By CAITLIN COAKLEY, Staff Writer
That’s according to panelists who spoke last week at the 2010 Business & Law Breakfast Forum hosted by North Carolina Lawyers Weekly at the Crowne Plaza in Charlotte.
“If you’re the best immigration lawyer in town, then you’re our immigration guy,” said Doug Gunson, the only in-house attorney at Charlotte-based steel producer Nucor Corp. “The only reason your firm is getting our business is because of you.”
The other panelists – Burt Arrington, manager of BB&T’s mergers and acquisitions practice group and the bank’s corporate, securities and regulatory practice group, and King Prather, vice president of legal services and corporate secretary of Blue Cross and Blue Shield of North Carolina – echoed Gunson’s comments.
The panelists said they look at individual attorneys at each firm rather than the firm. Prather and Arrington emphasized that because they have an in-house legal team, they usually seek outside counsel only on specific topics, which means they want attorneys who are experts in their field.
“I like to hire lawyers and then get introduced to the firms,” Prather said. “If I have a lawyer that I know does terrific work, then I’m more likely to want to meet their firm.”
On the other hand, Prather said he dislikes when someone from a law firm brings to his office several attorneys who introduce themselves and tell him what they have to offer. “I don’t have time for that,” he said.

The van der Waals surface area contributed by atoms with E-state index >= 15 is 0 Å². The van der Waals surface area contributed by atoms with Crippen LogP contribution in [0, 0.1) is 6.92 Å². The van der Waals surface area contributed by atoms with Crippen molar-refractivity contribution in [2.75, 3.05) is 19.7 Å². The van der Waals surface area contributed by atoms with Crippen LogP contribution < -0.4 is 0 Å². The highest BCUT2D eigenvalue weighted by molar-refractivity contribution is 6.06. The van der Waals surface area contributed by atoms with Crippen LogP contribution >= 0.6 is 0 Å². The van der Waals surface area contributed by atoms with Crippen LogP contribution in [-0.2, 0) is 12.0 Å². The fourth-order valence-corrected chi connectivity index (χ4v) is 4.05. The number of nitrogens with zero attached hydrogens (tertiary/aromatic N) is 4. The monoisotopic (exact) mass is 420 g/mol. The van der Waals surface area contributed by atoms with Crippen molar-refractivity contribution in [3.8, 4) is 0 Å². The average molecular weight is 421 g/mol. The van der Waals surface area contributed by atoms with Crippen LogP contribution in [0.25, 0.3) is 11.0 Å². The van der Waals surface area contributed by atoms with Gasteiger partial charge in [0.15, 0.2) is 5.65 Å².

Arrington said he dislikes the attempts some firms make at “courting” him in an attempt to get his business, like taking him out for meals or to events.
“The wining and dining thing, that’s just not my bag,” he said. Because he’s busy, Arrington said he prefers to spend his free time with his family rather than with a lawyer who is trying to win his favor.
When choosing outside counsel, geography can be an important factor, depending on the issue, the panelists said. If it’s a local issue, they look for someone local.
“I can’t deny the benefit of someone being able to come over within the hour,” Prather said. On the other hand, when a business has branches in another state, it’s an advantage to hire someone who knows that state’s laws, the panelists said.
Newsletters could be a good tool for firms to get the attention of a business, so long as they’re timely and insightful, the panelists said. If there’s a case before the Supreme Court, for example, and a firm puts out a newsletter that offers some insight on the case, the panelists said it would catch their eye.
“But sometimes I get a newsletter six months after the issue’s been resolved,” Prather said. “That tells you something about the firm.”
Once a firm or an attorney has been recruited, it’s important that they communicate in a timely fashion and with respect to the company’s preference, the panelists said.
“If you get an e-mail, feel free to respond via e-mail,” Gunson said. “But if you get a call, don’t send an e-mail. There was a reason a call was made.”
The panelists emphasized the importance for attorneys to treat every job as the most important one. They all agreed that that is the best way to get more work.